### The Questions

The most fundamental object in quantum information theory is qubit, which is essentially a two-level system, whose basis states are denoted by {∣0⟩, ∣1⟩}. The most general (pure) state is represented by *α*∣0⟩ + *β*∣1⟩, the complex numbers satisfy the normalization condition ∣*α*∣2 + ∣*β*∣2 = 1 . Suppose we now have two such qubits. The basis of the whole system becomes {∣00⟩, ∣01⟩, ∣10⟩, ∣11⟩} and the most general (pure) state is of the form:

$$\left| \rm{General} \right\rangle =\alpha \left| 00 \right\rangle +\beta \left| 01 \right\rangle +\gamma \left| 10 \right\rangle +\lambda \left| 11 \right\rangle$$ (most general two-qubit pure state),

where ∣*α*∣2 + ∣*β*∣2 + ∣*γ*∣2 + ∣*λ*∣2 = 1. Here we use a short-hand notation ∣00⟩ ≡ ∣0⟩ ⊗ ∣0⟩ to represent the tensor product. The main questions we ask in this article are :

**Question (1) When is the state entangled?**

**Question (2) How is the entanglement quantified?**

Part of the reasonings in the following is also applicable to more general states for a qubit coupled with any other quantum systems in pure state. However, for pedagogical purposes, we shall focus on two qubits only.

#### Answer to Question (1)

To answer question (1), it may be better to ask when the state is not entangled? We shall define an non-entangled state as **product state**. By definition, a product state is of the form:

$$\left| \rm {Product} \right\rangle =\left( \alpha _{1}\left| 0 \right\rangle +\beta _{2}\left| 1 \right\rangle \right)\otimes \left( \alpha _{2}\left| 0 \right\rangle +\beta _{2}\left| 1 \right\rangle \right)$$.

We then ask under what circumstances (what values of {*α*, *β*, *γ*, *λ*}) the state $\left| \rm General \right\rangle$ becomes $\left| \rm Product \right\rangle$? This can be answered by a mathematical theorem, known as Schmidt decomposition. In our case, it is always possible to write our states as (the Schmidt form)

$$\left| \rm Schmidt \right\rangle =\sqrt{\mu_{1}}\left| p_{1} \right\rangle \otimes \left| p_{2} \right\rangle +\sqrt{\mu_{2}}\left| q_{1} \right\rangle \otimes \left| q_{2} \right\rangle$$, where it is important to note that ⟨*p*1, 2∣*p*1, 2⟩ = ⟨*q*1, 2∣*q*1, 2⟩ = 1 and ⟨*p*1, 2∣*q*1, 2⟩ = 0. The coefficients are assumed to be real and satisfy *μ*1 + *μ*2 = 1.

Thanks to the bi-orthogonal form, the reduced density matrix $\rho _{1,2}=Tr_{2,1}\left| \rm Schmidt \right\rangle \left\langle \rm Schmidt \right|=\mu_{1}\left| p_{1,2} \right\rangle \left\langle p_{1,2} \right|+\mu_{2}\left| q_{1,2} \right\rangle \left\langle q_{1,2} \right|$ can be immediately determined. By comparing the corresponding reduced density matrices taken from $\left| \rm{Product} \right\rangle \left\langle \rm{Product} \right|$, we conclude that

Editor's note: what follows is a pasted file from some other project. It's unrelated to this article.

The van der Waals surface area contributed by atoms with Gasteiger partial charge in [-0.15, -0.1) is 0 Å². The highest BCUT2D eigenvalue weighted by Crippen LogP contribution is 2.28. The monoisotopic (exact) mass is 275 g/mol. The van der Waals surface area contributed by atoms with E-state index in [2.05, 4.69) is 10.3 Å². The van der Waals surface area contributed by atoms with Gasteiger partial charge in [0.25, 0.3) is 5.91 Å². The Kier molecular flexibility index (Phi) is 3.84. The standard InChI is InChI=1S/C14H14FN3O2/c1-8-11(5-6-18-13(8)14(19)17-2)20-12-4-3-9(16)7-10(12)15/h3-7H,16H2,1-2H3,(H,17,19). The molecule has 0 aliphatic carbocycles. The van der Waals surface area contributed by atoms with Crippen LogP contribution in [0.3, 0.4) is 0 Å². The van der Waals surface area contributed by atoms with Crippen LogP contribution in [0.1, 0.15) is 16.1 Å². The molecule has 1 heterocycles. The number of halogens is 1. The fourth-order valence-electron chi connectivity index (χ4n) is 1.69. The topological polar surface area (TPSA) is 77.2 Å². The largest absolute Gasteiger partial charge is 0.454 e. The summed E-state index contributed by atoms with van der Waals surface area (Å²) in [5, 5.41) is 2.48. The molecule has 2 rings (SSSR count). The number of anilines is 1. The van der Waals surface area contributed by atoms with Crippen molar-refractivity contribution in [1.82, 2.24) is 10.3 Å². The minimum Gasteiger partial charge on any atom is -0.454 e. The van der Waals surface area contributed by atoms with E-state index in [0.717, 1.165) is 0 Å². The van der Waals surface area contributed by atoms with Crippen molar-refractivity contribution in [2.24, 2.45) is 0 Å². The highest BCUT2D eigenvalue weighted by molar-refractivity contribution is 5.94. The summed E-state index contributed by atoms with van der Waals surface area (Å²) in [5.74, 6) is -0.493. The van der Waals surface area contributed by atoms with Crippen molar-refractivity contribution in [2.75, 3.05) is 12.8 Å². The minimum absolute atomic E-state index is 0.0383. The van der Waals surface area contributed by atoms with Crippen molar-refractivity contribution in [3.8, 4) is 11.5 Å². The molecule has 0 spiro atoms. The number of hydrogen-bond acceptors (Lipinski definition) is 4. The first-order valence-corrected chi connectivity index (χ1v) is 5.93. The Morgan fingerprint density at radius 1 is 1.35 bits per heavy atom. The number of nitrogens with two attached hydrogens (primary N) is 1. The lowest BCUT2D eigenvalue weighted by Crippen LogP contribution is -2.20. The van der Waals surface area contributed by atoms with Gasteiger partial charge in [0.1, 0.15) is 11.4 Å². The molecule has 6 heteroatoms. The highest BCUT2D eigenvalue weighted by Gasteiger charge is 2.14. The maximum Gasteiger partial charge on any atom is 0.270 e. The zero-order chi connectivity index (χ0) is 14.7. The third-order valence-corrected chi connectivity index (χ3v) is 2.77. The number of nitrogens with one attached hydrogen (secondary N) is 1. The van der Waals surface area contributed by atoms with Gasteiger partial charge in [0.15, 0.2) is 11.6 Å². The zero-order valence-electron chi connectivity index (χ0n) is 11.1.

$$\left| \rm{General} \right\rangle$$ is a product state *if and only if* *μ*1 = 1 and *μ*2 = 0. Otherwise, it is an entangled state. Once we find a relationship between {*μ*1, *μ*2} and {*α*, *β*, *γ*, *λ*}, we are able to answer question (1). Here we note that *μ*'s are the same for both *ρ*1 and *ρ*2. Let us consider *ρ*1, which is a 2x2 matrix:

$$\rho _{1}=Tr_{2}\left| \rm General \right\rangle \left\langle \rm General \right|=\left( \begin{matrix}
\left| \alpha \right|^{2}+\left| \beta \right|^{2} & \alpha \gamma ^{*}+\beta \lambda ^{*} \\
\alpha ^{*}\gamma +\beta ^{*}\lambda & \left| \gamma \right|^{2}+\left| \lambda \right|^{2} \\
\end{matrix} \right)$$. The eigenvectors are {∣*p*1⟩, ∣*q*1⟩} and the corresponding eigenvalues are {*μ*1, *μ*2}. The condition *μ*1 = 1 and *μ*2 = 0 is equivalent to say the determinant det(*ρ*1) = 0 vanishes. This gives the above result explicitly (which is surprisingly simple) in terms of the parameters {*α*, *β*, *γ*, *λ*}:

$$\left| \rm{General} \right\rangle$$ is a product state *if and only if* ∣*α**λ* − *β**γ*∣ = 0.

=== Answer to Question (2) ===

The second question we ask is how entanglement can be quantified. Before jumping into the details, perhaps, we should first ask what is the **purpose** of quantifying entanglement? First, entanglement is the essential feature of the quantum theory. This property is also known as non-locality, where the concept was originated from the seminal paper 1 of Einstein, Podolsky and Rosen (EPR) in 1935. In short, non-locality is a property where a local disturbance cannot affect instantaneously, or at a speed faster then light, an distant object. Quantum mechanics, or more precisely, the measurement part, is non-local. For example, if we have a pair electrons in the spin-singlet state $\left( \left| \uparrow \downarrow \right\rangle -\left| \downarrow \uparrow \right\rangle \right)/\sqrt{2}$ and separated far apart, then the measurement on one electron spin will, according to the orthodox interpretation, necessarily cause the wavefunction to "collapse" to a product state e.g. ∣ ↑ ↓ ⟩. However, the idea of wavefunction collapse is purely a theoretical construct. No noticeable signal is transmitted when one of the distant entangled pair is measured. The bottom line here is that quantum entanglement does suggest different results from any local hidden variable theories. This is made possible by John Bell's famous Bell's inequality found in 1964.

Non-locality is an important property of entanglement, should we quantify entanglement based on the degree the Bell's inequality is violated? Although it is known 2 that all bipartite entangled pure state violate Bell's inequality, We would immediately run into trouble if we consider mixed states as well. It is because some mixed entangled states 3 do not violate any Bell's inequality.